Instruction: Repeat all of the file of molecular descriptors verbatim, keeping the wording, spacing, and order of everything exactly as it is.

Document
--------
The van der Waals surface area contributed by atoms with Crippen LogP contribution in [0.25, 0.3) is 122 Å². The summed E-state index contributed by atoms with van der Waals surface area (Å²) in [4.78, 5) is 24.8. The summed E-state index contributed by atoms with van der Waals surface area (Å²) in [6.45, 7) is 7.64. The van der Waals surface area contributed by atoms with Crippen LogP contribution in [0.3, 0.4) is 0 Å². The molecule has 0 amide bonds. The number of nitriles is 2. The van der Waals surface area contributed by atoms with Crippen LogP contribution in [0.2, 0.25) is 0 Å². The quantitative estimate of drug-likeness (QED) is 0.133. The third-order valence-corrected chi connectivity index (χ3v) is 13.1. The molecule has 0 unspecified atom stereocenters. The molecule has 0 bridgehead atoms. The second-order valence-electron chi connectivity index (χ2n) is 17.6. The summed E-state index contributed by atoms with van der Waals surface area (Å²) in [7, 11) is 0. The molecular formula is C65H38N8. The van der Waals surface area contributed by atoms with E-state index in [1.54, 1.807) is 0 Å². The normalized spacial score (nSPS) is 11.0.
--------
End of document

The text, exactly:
The van der Waals surface area contributed by atoms with Crippen LogP contribution in [0.25, 0.3) is 122 Å². The summed E-state index contributed by atoms with van der Waals surface area (Å²) in [4.78, 5) is 24.8. The summed E-state index contributed by atoms with van der Waals surface area (Å²) in [6.45, 7) is 7.64. The van der Waals surface area contributed by atoms with Crippen LogP contribution in [0.3, 0.4) is 0 Å². The molecule has 0 amide bonds. The number of nitriles is 2. The van der Waals surface area contributed by atoms with Crippen LogP contribution in [0.2, 0.25) is 0 Å². The quantitative estimate of drug-likeness (QED) is 0.133. The third-order valence-corrected chi connectivity index (χ3v) is 13.1. The molecule has 0 unspecified atom stereocenters. The molecule has 0 bridgehead atoms. The second-order valence-electron chi connectivity index (χ2n) is 17.6. The summed E-state index contributed by atoms with van der Waals surface area (Å²) in [7, 11) is 0. The molecular formula is C65H38N8. The van der Waals surface area contributed by atoms with E-state index in [1.54, 1.807) is 0 Å². The normalized spacial score (nSPS) is 11.0.